category with duals (list of them)
dualizable object (what they have)
ribbon category, a.k.a. tortile category
monoidal dagger-category?
A rigid (monoidal) category, also called an autonomous (monoidal) category is a kind of category with duals. Specifically, all of its objects are dualisable on both the left and the right.
A monoidal category is rigid if every object has duals on both sides. If only one type of dual exists, we speak of left rigid (or left autonomous) or right rigid categories.
Conventions differ regarding which type of duals are which. One convention is as follows: a right dual of an object $V$ in a monoidal category $M$ is an object $V^*$ equipped with unit $\eta : 1 \rightarrow V^* \otimes V$ and counit maps $\epsilon: V \otimes V^* \rightarrow 1$ satisfying the triangle identities (the snake diagrams), while a left dual is the dual notion. This convention fits in with the standardized conventions regarding adjoint functors: an endofunctor $F : C \rightarrow C$ has a right adjoint $F^* : C \rightarrow C$ if and only if $F^*$ is a right dual of $F$ in the monoidal category $End(C)$.
Note that this definition only asserts the existence of the dual objects. It does not assert that specific duals have been chosen. However, the choice of duals is unique up to unique isomorphism, justifying reference to ‘the’ dual of an object; in fact, this extends to a contravariant anafunctor ${}^*\colon M \to M$. (Using the axiom of choice to pick duals for every object at once, we can make this into a strict functor.)
Nor does this definition assert that the right dual of an object is isomorphic to its left dual: this need not be the case in general, though it is true in a braided monoidal category, and thus automatically also in a symmetric monoidal category (this last fact can be considered an algebraic form of the “Whitney trick” for knots; see this MO discussion). Note that a rigid monoidal category which is also symmetric is sometimes called compact closed, or simply “compact”.
In practice, algebraic geometers are the most frequent users of the term ‘rigid’, and they focus on the symmetric monoidal case, so they ignore the difference between right and left duals.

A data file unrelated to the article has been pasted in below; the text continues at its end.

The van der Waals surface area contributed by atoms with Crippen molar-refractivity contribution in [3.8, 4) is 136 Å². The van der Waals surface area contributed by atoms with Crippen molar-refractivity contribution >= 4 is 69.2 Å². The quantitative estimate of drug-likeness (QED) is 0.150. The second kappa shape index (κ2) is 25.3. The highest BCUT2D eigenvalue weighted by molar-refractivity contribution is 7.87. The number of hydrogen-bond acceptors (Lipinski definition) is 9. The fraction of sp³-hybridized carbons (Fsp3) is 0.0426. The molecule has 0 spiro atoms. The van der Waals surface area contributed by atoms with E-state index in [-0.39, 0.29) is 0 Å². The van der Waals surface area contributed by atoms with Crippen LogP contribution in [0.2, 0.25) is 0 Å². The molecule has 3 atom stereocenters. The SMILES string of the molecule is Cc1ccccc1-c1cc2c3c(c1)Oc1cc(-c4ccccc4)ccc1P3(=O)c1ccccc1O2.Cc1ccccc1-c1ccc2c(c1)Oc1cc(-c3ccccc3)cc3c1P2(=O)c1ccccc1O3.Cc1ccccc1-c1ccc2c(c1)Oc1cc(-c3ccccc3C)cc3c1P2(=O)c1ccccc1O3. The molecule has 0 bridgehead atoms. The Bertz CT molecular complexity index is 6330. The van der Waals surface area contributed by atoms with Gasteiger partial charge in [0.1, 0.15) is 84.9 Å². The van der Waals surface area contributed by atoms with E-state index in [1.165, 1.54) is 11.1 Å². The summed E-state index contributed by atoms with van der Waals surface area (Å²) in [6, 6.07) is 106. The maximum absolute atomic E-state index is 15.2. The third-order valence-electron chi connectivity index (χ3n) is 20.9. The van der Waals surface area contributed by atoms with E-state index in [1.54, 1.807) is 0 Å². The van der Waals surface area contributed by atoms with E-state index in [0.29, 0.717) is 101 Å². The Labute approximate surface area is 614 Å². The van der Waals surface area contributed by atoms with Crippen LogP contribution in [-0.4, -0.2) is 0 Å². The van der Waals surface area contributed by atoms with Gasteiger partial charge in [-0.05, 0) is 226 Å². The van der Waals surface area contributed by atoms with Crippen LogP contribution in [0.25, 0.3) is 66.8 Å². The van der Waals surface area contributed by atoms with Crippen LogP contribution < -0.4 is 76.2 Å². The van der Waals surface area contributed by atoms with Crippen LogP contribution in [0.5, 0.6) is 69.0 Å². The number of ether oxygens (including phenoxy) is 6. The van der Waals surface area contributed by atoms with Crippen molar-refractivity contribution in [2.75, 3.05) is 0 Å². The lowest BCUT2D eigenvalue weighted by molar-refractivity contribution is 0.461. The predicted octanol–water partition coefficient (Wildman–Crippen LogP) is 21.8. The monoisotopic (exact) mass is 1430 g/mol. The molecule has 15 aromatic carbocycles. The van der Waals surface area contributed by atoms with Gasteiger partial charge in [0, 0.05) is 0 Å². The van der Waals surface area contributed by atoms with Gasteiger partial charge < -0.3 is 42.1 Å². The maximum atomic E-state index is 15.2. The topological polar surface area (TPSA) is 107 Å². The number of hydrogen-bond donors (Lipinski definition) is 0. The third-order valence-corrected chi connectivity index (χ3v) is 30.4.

The statement of Tannaka duality for associative algebras says that rigid monoidal categories equipped with a fiber functor are categories of modules over a Hopf algebra.
Tannaka duality for categories of modules over monoids/associative algebras
monoid/associative algebra | category of modules |
---|---|
$A$ | $Mod_A$ |
$R$-algebra | $Mod_R$-2-module |
sesquialgebra | 2-ring = monoidal presentable category with colimit-preserving tensor product |
bialgebra | strict 2-ring: monoidal category with fiber functor |
Hopf algebra | rigid monoidal category with fiber functor |
hopfish algebra (correct version) | rigid monoidal category (without fiber functor) |
weak Hopf algebra | fusion category with generalized fiber functor |
quasitriangular bialgebra | braided monoidal category with fiber functor |
triangular bialgebra | symmetric monoidal category with fiber functor |
quasitriangular Hopf algebra (quantum group) | rigid braided monoidal category with fiber functor |
triangular Hopf algebra | rigid symmetric monoidal category with fiber functor |
form Drinfeld double | form Drinfeld center |
trialgebra | Hopf monoidal category |
2-Tannaka duality for module categories over monoidal categories
monoidal category | 2-category of module categories |
---|---|
$A$ | $Mod_A$ |
$R$-2-algebra | $Mod_R$-3-module |
Hopf monoidal category | monoidal 2-category (with some duality and strictness structure) |
3-Tannaka duality for module 2-categories over monoidal 2-categories
monoidal 2-category | 3-category of module 2-categories |
---|---|
$A$ | $Mod_A$ |
$R$-3-algebra | $Mod_R$-4-module |